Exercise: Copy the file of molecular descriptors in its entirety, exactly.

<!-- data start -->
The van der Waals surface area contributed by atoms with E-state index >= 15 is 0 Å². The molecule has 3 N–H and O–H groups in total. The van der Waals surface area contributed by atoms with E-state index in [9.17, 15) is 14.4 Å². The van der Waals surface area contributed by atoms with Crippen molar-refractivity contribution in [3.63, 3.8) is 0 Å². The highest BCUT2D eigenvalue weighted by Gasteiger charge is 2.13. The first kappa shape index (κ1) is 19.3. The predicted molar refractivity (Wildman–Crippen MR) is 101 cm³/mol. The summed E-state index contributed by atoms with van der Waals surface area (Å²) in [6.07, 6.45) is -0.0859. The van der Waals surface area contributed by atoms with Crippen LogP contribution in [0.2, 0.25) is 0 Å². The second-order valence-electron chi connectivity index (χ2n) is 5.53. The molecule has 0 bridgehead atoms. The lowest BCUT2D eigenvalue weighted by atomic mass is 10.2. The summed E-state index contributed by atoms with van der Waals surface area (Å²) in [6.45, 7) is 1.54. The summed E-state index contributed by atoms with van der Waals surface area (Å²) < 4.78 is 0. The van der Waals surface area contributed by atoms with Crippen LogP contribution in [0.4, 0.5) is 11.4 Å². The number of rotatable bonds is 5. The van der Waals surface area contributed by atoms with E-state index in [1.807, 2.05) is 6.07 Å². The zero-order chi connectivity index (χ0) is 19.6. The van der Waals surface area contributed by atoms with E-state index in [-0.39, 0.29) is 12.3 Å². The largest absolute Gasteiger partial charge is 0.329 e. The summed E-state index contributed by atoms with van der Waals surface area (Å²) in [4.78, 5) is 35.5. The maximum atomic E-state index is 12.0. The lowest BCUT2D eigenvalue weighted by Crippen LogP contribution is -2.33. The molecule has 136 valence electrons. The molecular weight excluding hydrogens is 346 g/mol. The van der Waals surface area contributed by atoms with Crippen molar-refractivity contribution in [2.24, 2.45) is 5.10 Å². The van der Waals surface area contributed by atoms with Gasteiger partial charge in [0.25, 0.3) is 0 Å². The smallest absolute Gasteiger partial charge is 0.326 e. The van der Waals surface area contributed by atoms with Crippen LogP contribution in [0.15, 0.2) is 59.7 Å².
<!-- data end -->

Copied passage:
The van der Waals surface area contributed by atoms with E-state index >= 15 is 0 Å². The molecule has 3 N–H and O–H groups in total. The van der Waals surface area contributed by atoms with E-state index in [9.17, 15) is 14.4 Å². The van der Waals surface area contributed by atoms with Crippen molar-refractivity contribution in [3.63, 3.8) is 0 Å². The highest BCUT2D eigenvalue weighted by Gasteiger charge is 2.13. The first kappa shape index (κ1) is 19.3. The predicted molar refractivity (Wildman–Crippen MR) is 101 cm³/mol. The summed E-state index contributed by atoms with van der Waals surface area (Å²) in [6.07, 6.45) is -0.0859. The van der Waals surface area contributed by atoms with Crippen LogP contribution in [0.2, 0.25) is 0 Å². The second-order valence-electron chi connectivity index (χ2n) is 5.53. The molecule has 0 bridgehead atoms. The lowest BCUT2D eigenvalue weighted by atomic mass is 10.2. The summed E-state index contributed by atoms with van der Waals surface area (Å²) in [6.45, 7) is 1.54. The summed E-state index contributed by atoms with van der Waals surface area (Å²) < 4.78 is 0. The van der Waals surface area contributed by atoms with Crippen LogP contribution in [0.4, 0.5) is 11.4 Å². The number of rotatable bonds is 5. The van der Waals surface area contributed by atoms with E-state index in [1.807, 2.05) is 6.07 Å². The zero-order chi connectivity index (χ0) is 19.6. The van der Waals surface area contributed by atoms with E-state index in [-0.39, 0.29) is 12.3 Å². The largest absolute Gasteiger partial charge is 0.329 e. The summed E-state index contributed by atoms with van der Waals surface area (Å²) in [4.78, 5) is 35.5. The maximum atomic E-state index is 12.0. The lowest BCUT2D eigenvalue weighted by Crippen LogP contribution is -2.33. The molecule has 136 valence electrons. The molecular weight excluding hydrogens is 346 g/mol. The van der Waals surface area contributed by atoms with Crippen molar-refractivity contribution in [2.24, 2.45) is 5.10 Å². The van der Waals surface area contributed by atoms with Gasteiger partial charge in [0.25, 0.3) is 0 Å². The smallest absolute Gasteiger partial charge is 0.326 e. The van der Waals surface area contributed by atoms with Crippen LogP contribution in [0.15, 0.2) is 59.7 Å².